Africa’s urban population is the fastest growing globally. Can this be translated into economic growth and development?
Africa’s future is urban. Quality of life for Africa’s city dwellers will, however, directly depend on the quality of urban governance. Urbanisation can spur development but under current conditions, it is more likely to compound Africa’s structural challenges. Making cities inclusive, safe, resilient and sustainable as stipulated in the UN’s Sustainable Development Goals is no easy task.
Africa’s urban population is the fastest growing globally. In less than 20 years from now every second person in Africa is likely to live in a town or a city (see graph). This will total about 926 million people, or 438 million more than today; the equivalent of adding the current combined populations of Nigeria, Ethiopia, Egypt and Tanzania.
By 2030, six of the world’s 41 megacities will be in Africa (see map). The existing trio of Cairo, Lagos and Kinshasa will be joined by Johannesburg, Luanda and Dar es Salaam. Africa’s megacities absorb a significant share of national populations. They are key drivers of their countries’ economic performance and connect Africa to the global economy.
A new African Futures paper forecasts that in 2030, Lagos, Cairo and Kinshasa will each have to cater for over 20 million people, while Luanda, Dar es Salaam and Johannesburg will have crossed the 10 million mark. By 2035, close to 30 million people could live in Lagos, turning Nigeria’s commercial hub into the largest megacity on the continent. At the same time, more than a third of Africa’s urban population is expected to live in West Africa.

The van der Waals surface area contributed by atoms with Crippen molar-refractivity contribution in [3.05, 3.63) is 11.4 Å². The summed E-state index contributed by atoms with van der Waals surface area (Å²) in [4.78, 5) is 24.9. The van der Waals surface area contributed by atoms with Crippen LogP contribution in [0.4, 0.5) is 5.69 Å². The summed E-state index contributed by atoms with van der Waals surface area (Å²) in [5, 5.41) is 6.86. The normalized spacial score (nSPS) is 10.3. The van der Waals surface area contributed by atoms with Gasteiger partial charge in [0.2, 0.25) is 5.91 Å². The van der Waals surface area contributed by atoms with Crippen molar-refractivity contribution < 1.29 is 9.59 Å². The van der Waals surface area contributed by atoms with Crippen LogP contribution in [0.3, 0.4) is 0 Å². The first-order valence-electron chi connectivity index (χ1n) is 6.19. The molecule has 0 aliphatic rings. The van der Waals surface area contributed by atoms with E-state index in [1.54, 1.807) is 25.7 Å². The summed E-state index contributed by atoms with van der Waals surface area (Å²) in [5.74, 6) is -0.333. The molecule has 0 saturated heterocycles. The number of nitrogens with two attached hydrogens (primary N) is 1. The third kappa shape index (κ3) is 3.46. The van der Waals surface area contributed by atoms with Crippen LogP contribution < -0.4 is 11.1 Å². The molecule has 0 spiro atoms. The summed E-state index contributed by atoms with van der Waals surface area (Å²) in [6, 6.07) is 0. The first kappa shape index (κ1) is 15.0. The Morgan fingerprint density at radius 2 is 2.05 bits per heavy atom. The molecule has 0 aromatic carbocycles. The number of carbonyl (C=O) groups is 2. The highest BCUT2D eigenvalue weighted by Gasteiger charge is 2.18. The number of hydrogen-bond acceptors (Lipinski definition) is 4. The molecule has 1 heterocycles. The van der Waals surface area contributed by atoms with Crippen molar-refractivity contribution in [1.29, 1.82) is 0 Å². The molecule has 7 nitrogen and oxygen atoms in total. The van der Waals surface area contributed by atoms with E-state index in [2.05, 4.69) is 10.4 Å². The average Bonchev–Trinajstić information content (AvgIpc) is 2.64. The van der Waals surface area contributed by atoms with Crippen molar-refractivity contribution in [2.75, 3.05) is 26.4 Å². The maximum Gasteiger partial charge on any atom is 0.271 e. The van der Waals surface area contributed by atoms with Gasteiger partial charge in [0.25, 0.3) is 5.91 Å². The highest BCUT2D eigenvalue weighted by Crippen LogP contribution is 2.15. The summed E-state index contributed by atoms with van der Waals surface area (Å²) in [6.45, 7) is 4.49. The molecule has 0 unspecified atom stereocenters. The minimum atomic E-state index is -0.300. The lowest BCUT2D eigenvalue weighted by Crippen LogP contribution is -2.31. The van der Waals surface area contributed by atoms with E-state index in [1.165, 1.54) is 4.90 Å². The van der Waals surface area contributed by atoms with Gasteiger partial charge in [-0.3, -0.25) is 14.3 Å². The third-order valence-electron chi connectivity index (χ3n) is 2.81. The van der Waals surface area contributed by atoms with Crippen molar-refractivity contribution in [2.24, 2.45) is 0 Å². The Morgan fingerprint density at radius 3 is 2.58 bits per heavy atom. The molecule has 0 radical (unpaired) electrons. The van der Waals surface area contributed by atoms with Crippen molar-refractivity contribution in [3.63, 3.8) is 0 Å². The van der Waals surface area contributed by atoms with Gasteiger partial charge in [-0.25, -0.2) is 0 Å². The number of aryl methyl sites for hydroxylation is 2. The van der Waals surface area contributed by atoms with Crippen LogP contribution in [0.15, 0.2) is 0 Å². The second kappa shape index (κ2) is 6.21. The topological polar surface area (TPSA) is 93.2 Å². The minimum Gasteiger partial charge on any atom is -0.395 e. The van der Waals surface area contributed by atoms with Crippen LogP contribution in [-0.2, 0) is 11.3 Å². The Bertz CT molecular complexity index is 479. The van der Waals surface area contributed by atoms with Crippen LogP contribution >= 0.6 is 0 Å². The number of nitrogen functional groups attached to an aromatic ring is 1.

Can Africa’s urban development keep pace with such rapid and dramatic population increases? Will urbanisation on the continent in fact translate to a better life for all?
It could, but slow economic structural transformation, poverty, inequality and violence are major stumbling blocks. So too is the exceptionally rapid pace of urban population growth. In fact, in most countries, urban population growth is outpacing economic, social and institutional development.
The link between urbanisation and economic development in Africa is weaker than elsewhere in the world. In other words, urbanisation is not synonymous with economic development. Urban population growth has been outpacing economic development, partly because of the lack of productive employment creation. Africa will see a tremendous increase in the share of its working age population (aged 15 to 65 years), a potential booster for the economy. But to translate into economic development, the additional workers need skills and jobs and both are scarce. Sharp income inequalities in many African cities also mean that the contribution of economic growth to poverty reduction is limited.